She's trying to learn to embrace imperfection...she's failing...she can't keep her mouth shut. She wants to know where he hid his master gardener's certificate. She wants to grind it into the ground with her mud encrusted boot, pour gasoline over it, and watch the flame of the dropping match torch it into cinders. She wants to know why he wasn't struck by a huge bolt of lightning when his large pudgy fingers wrapped themselves around that worthless piece of paper on his and hers last evening of classes. He doesn't see a problem...all the hoopla she's created...why can't she just chill out. So overly melodramatic...too nit witty picky...she's a pain where the sun don't shine. She resigned to living with a mistake last time, so why can't she live with another insignificant teeny little mistake this time? How was he supposed to know that huge purple flowering vine he crushed at the base when he backed up from weeding would have recovered if he hadn't ripped it out of the ground to cover up his mistake? How could she have missed it that soon? Did it scream out to her telepathically? He thought it a bit overkill to be asked how he felt about trashing $35 and three years of her hard work down the toilet in 10 seconds flat. Now she says she needs a break from all the extra work he's causing her. She says she needs things done her way, not his way...to rephrase it, she said...she needs things done the right way, not the wrong way. He thinks she's loopy...he DOES do it her way. He went to those entire master gardener classes with her, for her. He even agreed to stop bugging her to use her own personal money instead of household money for upkeep of the gardens. He doesn't understand her last tizzy fit with her patch of newly planted prairie garden above the pond. He listened to her whine about the drought tolerant plants being drought stressed, so he fixed it for her. What's the big deal! Why is she at the top of the pond cussing and raking off the four inches of water saturated powder-fine wood mulch he painstakingly lumped on and around her plants? He's now banned from the gardens without adult supervision. She says she wants him to stay away from her plants so she will still have a garden come late summer. He doesn't quite know how to take his current situation. He must have misunderstood her last week when she complained she no longer wanted to be his mom. He decides to throw in the towel...no more Mr. Good Guy. He plants himself on the cushy couch in front of the big screen television in that air conditioned room with his tall glass of iced tea and tries to avoid eye contact and feeling like a dog every time she drags in from the gardens saturated in sweat, tracking dirt across the floor looking...well, quite frankly...looking like one of those plants in her prairie garden that started wilting two days ago.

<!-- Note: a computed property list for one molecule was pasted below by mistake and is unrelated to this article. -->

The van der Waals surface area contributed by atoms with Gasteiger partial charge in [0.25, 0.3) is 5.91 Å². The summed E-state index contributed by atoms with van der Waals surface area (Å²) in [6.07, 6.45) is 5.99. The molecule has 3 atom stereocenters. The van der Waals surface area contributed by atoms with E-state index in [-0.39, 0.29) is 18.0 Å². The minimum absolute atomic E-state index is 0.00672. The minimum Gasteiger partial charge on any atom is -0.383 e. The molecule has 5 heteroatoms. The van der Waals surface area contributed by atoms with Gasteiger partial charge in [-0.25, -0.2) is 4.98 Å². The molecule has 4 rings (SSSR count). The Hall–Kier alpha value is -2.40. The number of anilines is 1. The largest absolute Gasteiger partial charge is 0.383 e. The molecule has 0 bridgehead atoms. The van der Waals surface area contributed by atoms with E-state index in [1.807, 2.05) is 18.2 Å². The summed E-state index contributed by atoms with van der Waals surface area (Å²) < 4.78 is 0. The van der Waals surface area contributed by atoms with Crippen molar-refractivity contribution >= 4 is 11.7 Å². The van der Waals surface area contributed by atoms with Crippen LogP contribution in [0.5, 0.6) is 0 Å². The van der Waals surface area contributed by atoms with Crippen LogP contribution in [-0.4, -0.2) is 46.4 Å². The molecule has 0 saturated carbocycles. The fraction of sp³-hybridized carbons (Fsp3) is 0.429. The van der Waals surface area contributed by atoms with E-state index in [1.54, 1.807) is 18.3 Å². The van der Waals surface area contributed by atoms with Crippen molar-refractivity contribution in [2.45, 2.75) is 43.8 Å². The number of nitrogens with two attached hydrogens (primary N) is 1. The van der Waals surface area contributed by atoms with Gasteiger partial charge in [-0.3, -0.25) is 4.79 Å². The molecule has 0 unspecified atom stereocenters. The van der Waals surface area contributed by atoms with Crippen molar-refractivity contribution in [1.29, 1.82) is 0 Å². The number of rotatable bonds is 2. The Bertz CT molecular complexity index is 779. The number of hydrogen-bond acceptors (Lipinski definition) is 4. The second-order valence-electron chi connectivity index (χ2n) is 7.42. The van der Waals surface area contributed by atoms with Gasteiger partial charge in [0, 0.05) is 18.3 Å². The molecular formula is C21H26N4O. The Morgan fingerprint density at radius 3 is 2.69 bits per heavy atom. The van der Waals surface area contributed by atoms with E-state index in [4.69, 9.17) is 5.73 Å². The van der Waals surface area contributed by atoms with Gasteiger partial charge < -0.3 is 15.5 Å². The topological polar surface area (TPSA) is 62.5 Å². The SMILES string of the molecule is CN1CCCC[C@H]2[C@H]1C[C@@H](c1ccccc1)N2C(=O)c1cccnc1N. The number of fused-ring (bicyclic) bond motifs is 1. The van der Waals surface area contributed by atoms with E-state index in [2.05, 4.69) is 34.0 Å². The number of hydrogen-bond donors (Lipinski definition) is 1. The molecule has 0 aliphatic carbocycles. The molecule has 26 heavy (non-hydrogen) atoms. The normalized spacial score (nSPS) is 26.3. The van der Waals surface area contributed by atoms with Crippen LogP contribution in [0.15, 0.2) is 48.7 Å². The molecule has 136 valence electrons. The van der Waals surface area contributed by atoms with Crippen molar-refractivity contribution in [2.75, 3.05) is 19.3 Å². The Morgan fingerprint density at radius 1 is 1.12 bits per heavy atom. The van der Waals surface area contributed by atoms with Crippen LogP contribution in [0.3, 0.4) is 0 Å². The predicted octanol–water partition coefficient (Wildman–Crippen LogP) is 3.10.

The leopard frog quietly waits beneath four bags of hardwood mulch held high from the ground by two rows of cinder blocks. The sun has set, and he emerges into the twilight glow softly hopping across the patio into the garden beyond.
Two chirps break the hushed approach of darkness as the little tree frog inches from under a valley in the vinyl siding towards the open edge bordering the deck's sliding door. It chirps again, and emerges poking its head out from under the trim. Gradually it seems to float across the wall, but only when you're not looking.
Dusk begins to pulsate with sparkles as lightning bugs hover, then move silently in and out of the plant shadows. The last bird calls of the day are fading as a few sunflower chips are plucked from the feeder by late feathered visitors.
Silk threads appear across the landscape as the night spiders begin their journey to find their special place amid the leafy tree canopy and gardens below. The buzz of wings passes by as an invisible beetle makes its way into the black void beyond. The air is still.
The tinkling of wind chimes suspended from the second hook of the hanging bird feeders' shepherd pole announces the opossum has found the remaining seeds, and you know that morning light will break upon an empty feeder.
You look long until the outline of the world begins to slowly emerge from the darkness, your senses begin to sharpen, and the air grows with fragrances and night sounds. You begin to realize that you are just one in all of infinity...one thread in the woven blanket of the entire cosmos.
You sigh, lean back on the swing, and look into the heavens sparkling with a dusting of stars from horizon to horizon. You wait for that first shooting star of the night that will make your heart light, but know that most likely the only moving lights will be planes high overhead. No Matter.
You're happy, and it doesn't need to be any better that that.